Build it. But will they come?
By Leora Lanz & Edyth Shapiro
Saturday, 12th January 2008
"Build it and they will come" is no longer the tried and true of the hotel industry. In these competitive days where the major brands dominate, the market may not think it needs a new independent hotel.

Whether you are building a full- or limited-service property, if you entice the marketplace, build an identity early in the game, and create a desire to use your new hotel, the road to success will not take longer than necessary.

To get its name out in a big way -- early and consistently -- it is critical for a new independent hotel to allocate sufficient funds to sales and marketing. Here are some points to consider that will maximize those dollars:

Know your competitive set.

That means learning what your target customers want before you build your hotel. The developer and hotel management team need to create a desire within the customer before he or she is going to give up the competitor.

The competition has had a hold on its customer for a long time and it will be a challenge to change the habits of future clients. You need to stay at the competition frequently, book meetings there, and go out and meet the customers your hotel will be serving before the important decisions are made.

Ask questions.

Do you need a business center? How much power do you require in the ballroom to satisfy today's technologically demanding meetings? What is the minimum ceiling height required to host rear view projection? Should you charge for high-speed Internet access? You need to get in front of these issues before your sales team starts talking to customers. Also, remember the carpenters' rule, "measure twice, cut once."

Hire the best.

With millions of dollars being spent on the hotel's physical structure and interior, why tighten the purse strings when it comes to payroll? If you hire the best and the brightest, success will surely come more quickly.

Focus on eliciting trial.

The first year needs to be about exposing clients to your hotel. Host several "grand opening" events, and include the local community, travel agents, meeting planners, corporate travel directors, press, social event planners, everybody! Also, consider hosting business events with local and regional organizations that are connected to the companies with which you want to do business.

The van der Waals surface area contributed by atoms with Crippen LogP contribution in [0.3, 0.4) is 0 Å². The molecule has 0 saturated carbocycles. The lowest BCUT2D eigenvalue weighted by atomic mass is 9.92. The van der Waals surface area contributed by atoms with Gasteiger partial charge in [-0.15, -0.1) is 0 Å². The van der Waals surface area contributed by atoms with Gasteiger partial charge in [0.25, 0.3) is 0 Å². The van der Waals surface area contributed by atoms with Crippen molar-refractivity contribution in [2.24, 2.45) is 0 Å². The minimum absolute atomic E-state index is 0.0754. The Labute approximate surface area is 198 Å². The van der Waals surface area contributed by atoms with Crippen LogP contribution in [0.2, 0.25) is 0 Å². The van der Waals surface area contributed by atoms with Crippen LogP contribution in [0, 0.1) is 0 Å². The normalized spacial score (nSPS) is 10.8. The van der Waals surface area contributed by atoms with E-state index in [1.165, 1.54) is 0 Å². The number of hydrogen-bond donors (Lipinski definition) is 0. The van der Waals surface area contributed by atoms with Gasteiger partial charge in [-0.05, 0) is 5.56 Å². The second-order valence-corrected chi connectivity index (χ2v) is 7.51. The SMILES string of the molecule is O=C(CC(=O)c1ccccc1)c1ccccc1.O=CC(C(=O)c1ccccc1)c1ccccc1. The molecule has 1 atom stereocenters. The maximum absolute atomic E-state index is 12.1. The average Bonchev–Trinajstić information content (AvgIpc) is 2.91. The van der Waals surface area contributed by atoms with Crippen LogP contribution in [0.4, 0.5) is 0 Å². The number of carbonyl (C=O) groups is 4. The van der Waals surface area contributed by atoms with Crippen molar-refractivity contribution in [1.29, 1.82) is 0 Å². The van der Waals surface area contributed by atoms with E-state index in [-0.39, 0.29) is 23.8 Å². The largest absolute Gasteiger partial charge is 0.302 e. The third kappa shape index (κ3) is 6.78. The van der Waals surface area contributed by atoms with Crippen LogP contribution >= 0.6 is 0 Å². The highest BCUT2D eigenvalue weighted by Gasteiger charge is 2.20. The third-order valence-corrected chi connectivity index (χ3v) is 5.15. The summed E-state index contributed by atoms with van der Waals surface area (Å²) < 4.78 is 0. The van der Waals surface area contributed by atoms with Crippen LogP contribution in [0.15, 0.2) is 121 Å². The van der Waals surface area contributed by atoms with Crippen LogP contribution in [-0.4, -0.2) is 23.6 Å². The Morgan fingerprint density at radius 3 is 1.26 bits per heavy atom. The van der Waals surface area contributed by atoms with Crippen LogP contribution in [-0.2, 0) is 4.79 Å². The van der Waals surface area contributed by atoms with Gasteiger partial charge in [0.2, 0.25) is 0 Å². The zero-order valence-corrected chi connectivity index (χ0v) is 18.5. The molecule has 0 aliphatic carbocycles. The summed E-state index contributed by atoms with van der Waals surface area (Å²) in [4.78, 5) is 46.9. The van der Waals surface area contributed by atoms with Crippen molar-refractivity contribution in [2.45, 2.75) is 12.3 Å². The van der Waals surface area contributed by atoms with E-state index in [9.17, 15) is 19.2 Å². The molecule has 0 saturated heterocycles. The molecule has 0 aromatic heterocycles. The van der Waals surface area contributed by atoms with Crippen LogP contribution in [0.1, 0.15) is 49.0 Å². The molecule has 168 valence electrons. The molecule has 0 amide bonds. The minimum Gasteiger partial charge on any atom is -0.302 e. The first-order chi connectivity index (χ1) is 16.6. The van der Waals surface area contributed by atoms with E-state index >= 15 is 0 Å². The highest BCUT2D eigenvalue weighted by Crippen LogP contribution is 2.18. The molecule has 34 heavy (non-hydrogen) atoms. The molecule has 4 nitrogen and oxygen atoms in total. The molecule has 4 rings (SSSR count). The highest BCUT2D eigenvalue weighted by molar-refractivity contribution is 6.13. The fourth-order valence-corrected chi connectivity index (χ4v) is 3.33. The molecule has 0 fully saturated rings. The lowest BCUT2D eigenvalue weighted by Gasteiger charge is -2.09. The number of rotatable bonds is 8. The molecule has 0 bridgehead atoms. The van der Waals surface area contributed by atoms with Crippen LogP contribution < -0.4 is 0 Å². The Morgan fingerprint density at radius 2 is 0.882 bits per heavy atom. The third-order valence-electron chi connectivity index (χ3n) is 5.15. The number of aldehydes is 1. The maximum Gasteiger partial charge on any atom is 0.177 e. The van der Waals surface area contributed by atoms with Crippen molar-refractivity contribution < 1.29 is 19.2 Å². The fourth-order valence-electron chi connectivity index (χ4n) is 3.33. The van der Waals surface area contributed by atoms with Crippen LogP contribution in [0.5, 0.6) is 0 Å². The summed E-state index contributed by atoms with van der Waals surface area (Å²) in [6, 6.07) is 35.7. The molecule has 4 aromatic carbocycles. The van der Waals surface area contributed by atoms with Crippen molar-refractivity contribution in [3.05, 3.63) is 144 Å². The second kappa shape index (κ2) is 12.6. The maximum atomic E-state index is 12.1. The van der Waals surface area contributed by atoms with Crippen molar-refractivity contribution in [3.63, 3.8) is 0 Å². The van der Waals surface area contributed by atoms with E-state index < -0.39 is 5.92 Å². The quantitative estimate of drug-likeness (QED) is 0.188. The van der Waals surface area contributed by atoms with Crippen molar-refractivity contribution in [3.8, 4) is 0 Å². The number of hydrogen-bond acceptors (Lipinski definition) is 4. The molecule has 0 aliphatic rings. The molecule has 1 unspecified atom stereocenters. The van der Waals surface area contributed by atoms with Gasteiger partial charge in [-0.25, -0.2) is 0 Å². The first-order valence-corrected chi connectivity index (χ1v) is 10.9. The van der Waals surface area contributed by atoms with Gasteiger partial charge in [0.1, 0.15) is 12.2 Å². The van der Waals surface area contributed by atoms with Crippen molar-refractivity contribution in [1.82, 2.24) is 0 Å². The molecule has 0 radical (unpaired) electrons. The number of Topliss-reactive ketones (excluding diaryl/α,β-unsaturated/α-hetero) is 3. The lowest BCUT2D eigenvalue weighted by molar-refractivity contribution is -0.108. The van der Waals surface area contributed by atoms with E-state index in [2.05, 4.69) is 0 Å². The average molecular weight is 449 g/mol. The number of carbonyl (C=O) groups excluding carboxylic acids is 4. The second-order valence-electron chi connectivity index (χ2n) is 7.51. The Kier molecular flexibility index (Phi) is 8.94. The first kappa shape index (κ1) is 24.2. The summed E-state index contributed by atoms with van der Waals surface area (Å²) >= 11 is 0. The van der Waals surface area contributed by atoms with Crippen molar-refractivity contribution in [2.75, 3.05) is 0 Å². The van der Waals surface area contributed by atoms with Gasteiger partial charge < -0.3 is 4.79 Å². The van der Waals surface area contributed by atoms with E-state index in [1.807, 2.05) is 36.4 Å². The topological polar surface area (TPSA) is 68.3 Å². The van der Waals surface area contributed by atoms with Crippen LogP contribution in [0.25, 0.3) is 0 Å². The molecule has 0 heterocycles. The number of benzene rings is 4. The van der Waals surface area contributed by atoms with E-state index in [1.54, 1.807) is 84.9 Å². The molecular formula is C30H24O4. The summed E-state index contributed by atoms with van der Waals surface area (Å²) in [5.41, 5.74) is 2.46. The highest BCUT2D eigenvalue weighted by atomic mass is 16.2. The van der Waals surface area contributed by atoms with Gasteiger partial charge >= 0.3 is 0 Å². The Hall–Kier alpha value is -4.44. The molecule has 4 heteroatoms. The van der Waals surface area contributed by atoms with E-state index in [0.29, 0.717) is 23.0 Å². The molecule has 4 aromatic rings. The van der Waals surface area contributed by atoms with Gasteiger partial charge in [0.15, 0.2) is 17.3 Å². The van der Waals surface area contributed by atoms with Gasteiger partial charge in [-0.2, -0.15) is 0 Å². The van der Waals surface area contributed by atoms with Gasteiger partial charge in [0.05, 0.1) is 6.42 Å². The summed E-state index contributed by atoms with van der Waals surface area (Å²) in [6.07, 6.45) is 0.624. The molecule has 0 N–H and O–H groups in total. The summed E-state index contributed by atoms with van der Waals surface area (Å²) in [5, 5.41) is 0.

Mount a strong advertising and PR campaign.

The pre-opening advertising campaign should include electronic marketing along with print media, public relations and direct mail.

There's no questions that when a flagged hotel opens, similar efforts need to be made for a vocal and visible launch. But when a hotel does not carry a branded name, and cannot piggy-back on the marketing opportunities provided by the brand, more push needs to be made, and effectively so.

Owners and developers about to launch an independent hotel should know that we here at HVS are available to assist you and assure you that you're doing everything to compete with the brands, and to make a name for yourself.

Edyth Shapiro, senior manager, is a 20-year veteran of the hospitality industry. Edyth held several in-house sales and marketing and management positions for hotels in New York City, New Jersey, Florida and the Caribbean.

About Leora Lanz
Leora Halpern Lanz serves as HVS' Director of Marketing as well as Director of HVS Marketing Communications which supports independent and branded hotels by: conducting sales & marketing as well as operational assessments, developing sales action steps and comprehensive marketing plans, guiding property revenue management, developing standard operating procedures, executing public relations activities and coordinating sales training.


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